The overwhelming heat, sights and smells of Lagos put the Surrey of the author's childhood into perspective

It was 1979 during the oil boom and I was working on a trade magazine when I got the chance to go to Nigeria. I was 23 and it was my first real business trip.

It was 1979 during the oil boom and I was working on a trade magazine when I got the chance to go to Nigeria. I was 23 and it was my first real business trip.

I'd grown up in Surrey in the stockbroker belt where there wasn't much community spirit. My mother was Swiss and she hated Surrey. There was always a sense that there must be something better somewhere else.

I'd been warned that Lagos would be humid but I couldn't believe how hot it was. And everything around me seemed strange - the way people moved, the way they talked, and the smell in the air. But I immediately felt excited. Being a white person in a black country was an extraordinary sensation.

I was staying at the Mainland Hotel which had been beautiful in the 1950s, with mosaics and tiled fountains. Now it was completely falling to pieces. Rats scampered behind the bar and along the curtain rail and I thought "how dreadful" but at the same time, "how wonderful". When you're young everything seems so amazing and I thought of the stories I could tell everyone at home about the rats.

I immediately got the most awful stomach problems but then seemed to get better. I had planned to visit the Ministry of Agriculture as I thought that I should get some up-to-date statistics for our magazine. I believed, in my naivety, that there were such things.

It took me about three hours to find the building. I remember going in and talking to the deputy minister who couldn't understand why I was there. I told him that I wanted all his figures up to 1978, and he just shrugged and said that he didn't know if they had them.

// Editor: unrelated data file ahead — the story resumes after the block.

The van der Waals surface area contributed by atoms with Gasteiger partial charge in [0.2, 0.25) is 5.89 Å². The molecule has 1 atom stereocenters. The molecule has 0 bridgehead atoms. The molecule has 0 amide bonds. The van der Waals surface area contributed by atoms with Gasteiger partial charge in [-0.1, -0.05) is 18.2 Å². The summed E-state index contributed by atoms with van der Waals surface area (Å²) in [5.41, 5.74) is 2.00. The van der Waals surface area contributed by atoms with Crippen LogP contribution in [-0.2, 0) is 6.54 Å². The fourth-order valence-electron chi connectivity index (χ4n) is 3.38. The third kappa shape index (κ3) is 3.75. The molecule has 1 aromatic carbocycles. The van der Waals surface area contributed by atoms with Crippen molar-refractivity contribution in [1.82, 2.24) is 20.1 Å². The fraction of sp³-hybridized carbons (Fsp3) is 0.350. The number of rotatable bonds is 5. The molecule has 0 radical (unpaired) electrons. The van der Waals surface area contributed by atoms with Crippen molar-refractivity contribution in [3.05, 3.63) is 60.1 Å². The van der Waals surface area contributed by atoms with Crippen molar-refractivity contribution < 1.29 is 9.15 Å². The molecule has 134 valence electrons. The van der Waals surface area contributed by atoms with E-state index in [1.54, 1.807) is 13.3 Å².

As I was talking to him I felt my stomach give way again. Clearly alarmed he took me into a room that looked like a storeroom. It was enormous, with a lavatory at one end. He left me there and my stomach let rip. As I looked round I saw that there were piles of statistics stacked on the floor from the early Seventies. They were no good for the magazine but at least I had something to use as toilet paper!

The thing I remember about my first trip was the feeling that the world was upside down and that things were never as you expected: inside the storeroom was a lavatory. I'd come for statistics and ended up with loo paper.

When I got back to England everything seemed so monochrome. I wanted to tell everybody about my experiences but my friends and family just looked at me in disbelief. Africa then, and even now, was a place were you went on safari and the crazy urban Africa that had captivated me and opened my eyes wasn't familiar to people.

Interview by Lucy Gillmore

Fiona Sax Ledger's book 'Mr Bigstuff and the Goddess of Charm: Parties, Cars, Love & Ambition South of the Sahara' has just been published in hardback by Picador (£12.99).

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